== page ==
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King Alfred's Blowing Stone, Berkshire

Sitting behind some otherwise rather anonymous cottages in the village of Kingston Lisle is a strange stone, with various holes riddling it. Attached to this stone are not one, but two legends, though they are very much linked.
The stone is about a metre high, roughly square though it looks as though a giant has taken a few bites out of it. The holes may be accounted for by tree roots having gone through the mud that eventually became compacted into the solid grey sandstone that can be seen today.
The first legend is that King Alfred the Great , for some the man who created England, used the stone before the decisive battle of Ashdown which took place in the same area. The Danes yet again threatened his lands, and he had to gather his troops with great urgency to face the Norse army.
Lacking the time to send messengers King Alfred used his enormous lung power to blow through the stone like a giant trumpet, the booming sound carrying to Saxon fighters in villages for miles around. The warriors came in droves, and England, or at least Wessex, was saved.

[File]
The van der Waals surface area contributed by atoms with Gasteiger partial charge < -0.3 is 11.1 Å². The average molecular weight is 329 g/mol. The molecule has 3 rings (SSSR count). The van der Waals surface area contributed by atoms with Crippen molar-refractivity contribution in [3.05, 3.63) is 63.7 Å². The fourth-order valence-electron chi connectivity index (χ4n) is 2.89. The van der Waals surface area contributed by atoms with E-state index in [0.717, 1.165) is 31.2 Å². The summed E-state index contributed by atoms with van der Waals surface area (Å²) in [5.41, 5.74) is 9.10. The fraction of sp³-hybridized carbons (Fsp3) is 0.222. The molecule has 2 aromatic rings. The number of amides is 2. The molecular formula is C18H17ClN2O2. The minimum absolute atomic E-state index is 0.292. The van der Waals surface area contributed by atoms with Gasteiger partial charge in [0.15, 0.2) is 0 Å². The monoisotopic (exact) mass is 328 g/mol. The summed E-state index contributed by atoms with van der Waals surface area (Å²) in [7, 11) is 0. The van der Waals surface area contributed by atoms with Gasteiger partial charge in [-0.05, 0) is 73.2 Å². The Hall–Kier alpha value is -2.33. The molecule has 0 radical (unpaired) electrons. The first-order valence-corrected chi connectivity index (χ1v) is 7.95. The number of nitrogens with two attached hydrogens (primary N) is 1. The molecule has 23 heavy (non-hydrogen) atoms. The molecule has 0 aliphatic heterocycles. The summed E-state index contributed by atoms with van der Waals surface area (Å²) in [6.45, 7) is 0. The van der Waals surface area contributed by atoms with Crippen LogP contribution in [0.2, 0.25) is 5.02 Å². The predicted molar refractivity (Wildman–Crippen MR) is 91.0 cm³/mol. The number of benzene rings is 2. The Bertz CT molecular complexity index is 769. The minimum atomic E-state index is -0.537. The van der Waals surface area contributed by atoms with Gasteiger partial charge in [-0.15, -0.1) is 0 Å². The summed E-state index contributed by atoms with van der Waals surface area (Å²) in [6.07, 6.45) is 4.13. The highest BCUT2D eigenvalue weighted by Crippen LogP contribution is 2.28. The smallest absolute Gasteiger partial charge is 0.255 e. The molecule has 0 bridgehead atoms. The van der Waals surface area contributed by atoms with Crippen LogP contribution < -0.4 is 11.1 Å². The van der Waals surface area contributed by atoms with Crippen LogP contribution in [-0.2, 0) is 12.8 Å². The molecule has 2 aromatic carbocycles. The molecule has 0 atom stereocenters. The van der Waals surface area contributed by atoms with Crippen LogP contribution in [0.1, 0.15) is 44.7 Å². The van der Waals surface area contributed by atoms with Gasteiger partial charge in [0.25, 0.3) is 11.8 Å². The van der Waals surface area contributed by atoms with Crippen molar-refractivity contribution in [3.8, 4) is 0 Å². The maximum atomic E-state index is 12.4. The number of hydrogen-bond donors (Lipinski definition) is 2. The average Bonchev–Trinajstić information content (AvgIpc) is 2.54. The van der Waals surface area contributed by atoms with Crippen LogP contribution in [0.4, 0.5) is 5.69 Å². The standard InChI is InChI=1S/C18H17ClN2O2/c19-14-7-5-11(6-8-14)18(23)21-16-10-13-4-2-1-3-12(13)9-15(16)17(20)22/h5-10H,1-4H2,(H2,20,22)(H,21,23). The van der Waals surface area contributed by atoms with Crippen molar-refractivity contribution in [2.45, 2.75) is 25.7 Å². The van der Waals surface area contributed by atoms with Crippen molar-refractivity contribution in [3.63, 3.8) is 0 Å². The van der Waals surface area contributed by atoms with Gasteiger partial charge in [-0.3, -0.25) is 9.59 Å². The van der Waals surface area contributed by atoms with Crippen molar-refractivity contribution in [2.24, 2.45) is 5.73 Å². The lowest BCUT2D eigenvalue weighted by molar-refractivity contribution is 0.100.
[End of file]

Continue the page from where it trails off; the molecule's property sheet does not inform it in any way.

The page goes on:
The stone used to stand on the Ridgeway, which is where Alfred is supposed to have sounded it, but it was moved as an attraction to the inn that has now metamorphosed into the cottages.
It is still possible to try the stone, though according to many reports getting any sound at all out of it is hellishly difficult. But it may be worth the effort, as the second legend linked to it is that if a note from the stone carries all the way to White Horse Hill, Uffington , the successful musician is destined to become England's monarch.
You can't blame people for giving it a go then - if they have permission. A landlord in the early 19th century may not have become king, but he made a nice sideline out of getting a strong note from the boulder if visitors crossed his palm with silver.

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